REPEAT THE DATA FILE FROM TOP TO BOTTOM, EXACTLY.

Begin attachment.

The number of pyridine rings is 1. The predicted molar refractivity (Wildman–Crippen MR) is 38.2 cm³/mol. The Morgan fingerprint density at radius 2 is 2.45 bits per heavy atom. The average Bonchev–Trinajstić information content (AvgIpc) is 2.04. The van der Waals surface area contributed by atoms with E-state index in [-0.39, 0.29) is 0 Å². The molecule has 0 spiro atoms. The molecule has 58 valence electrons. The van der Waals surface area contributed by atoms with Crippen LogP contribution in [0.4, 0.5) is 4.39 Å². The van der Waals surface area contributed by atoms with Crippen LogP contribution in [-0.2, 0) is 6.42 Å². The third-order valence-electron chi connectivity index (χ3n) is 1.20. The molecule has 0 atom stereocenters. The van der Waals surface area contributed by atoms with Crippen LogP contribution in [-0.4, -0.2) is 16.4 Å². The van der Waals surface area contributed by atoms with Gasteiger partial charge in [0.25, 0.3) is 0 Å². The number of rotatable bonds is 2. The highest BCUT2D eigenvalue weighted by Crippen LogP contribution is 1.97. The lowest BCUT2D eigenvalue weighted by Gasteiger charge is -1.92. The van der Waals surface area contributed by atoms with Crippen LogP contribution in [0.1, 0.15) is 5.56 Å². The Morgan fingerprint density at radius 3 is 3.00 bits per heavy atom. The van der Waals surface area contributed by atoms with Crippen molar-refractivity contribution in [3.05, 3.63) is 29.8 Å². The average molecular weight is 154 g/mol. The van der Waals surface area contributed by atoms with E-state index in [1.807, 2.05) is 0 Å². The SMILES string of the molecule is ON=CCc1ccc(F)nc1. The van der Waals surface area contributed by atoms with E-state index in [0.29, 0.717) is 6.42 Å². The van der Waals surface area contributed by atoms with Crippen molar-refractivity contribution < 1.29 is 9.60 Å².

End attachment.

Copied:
The number of pyridine rings is 1. The predicted molar refractivity (Wildman–Crippen MR) is 38.2 cm³/mol. The Morgan fingerprint density at radius 2 is 2.45 bits per heavy atom. The average Bonchev–Trinajstić information content (AvgIpc) is 2.04. The van der Waals surface area contributed by atoms with E-state index in [-0.39, 0.29) is 0 Å². The molecule has 0 spiro atoms. The molecule has 58 valence electrons. The van der Waals surface area contributed by atoms with Crippen LogP contribution in [0.4, 0.5) is 4.39 Å². The van der Waals surface area contributed by atoms with Crippen LogP contribution in [-0.2, 0) is 6.42 Å². The third-order valence-electron chi connectivity index (χ3n) is 1.20. The molecule has 0 atom stereocenters. The van der Waals surface area contributed by atoms with Crippen LogP contribution in [-0.4, -0.2) is 16.4 Å². The van der Waals surface area contributed by atoms with Gasteiger partial charge in [0.25, 0.3) is 0 Å². The number of rotatable bonds is 2. The highest BCUT2D eigenvalue weighted by Crippen LogP contribution is 1.97. The lowest BCUT2D eigenvalue weighted by Gasteiger charge is -1.92. The van der Waals surface area contributed by atoms with Crippen LogP contribution in [0.1, 0.15) is 5.56 Å². The Morgan fingerprint density at radius 3 is 3.00 bits per heavy atom. The van der Waals surface area contributed by atoms with Crippen molar-refractivity contribution in [3.05, 3.63) is 29.8 Å². The average molecular weight is 154 g/mol. The van der Waals surface area contributed by atoms with E-state index in [1.807, 2.05) is 0 Å². The SMILES string of the molecule is ON=CCc1ccc(F)nc1. The van der Waals surface area contributed by atoms with E-state index in [0.29, 0.717) is 6.42 Å². The van der Waals surface area contributed by atoms with Crippen molar-refractivity contribution < 1.29 is 9.60 Å².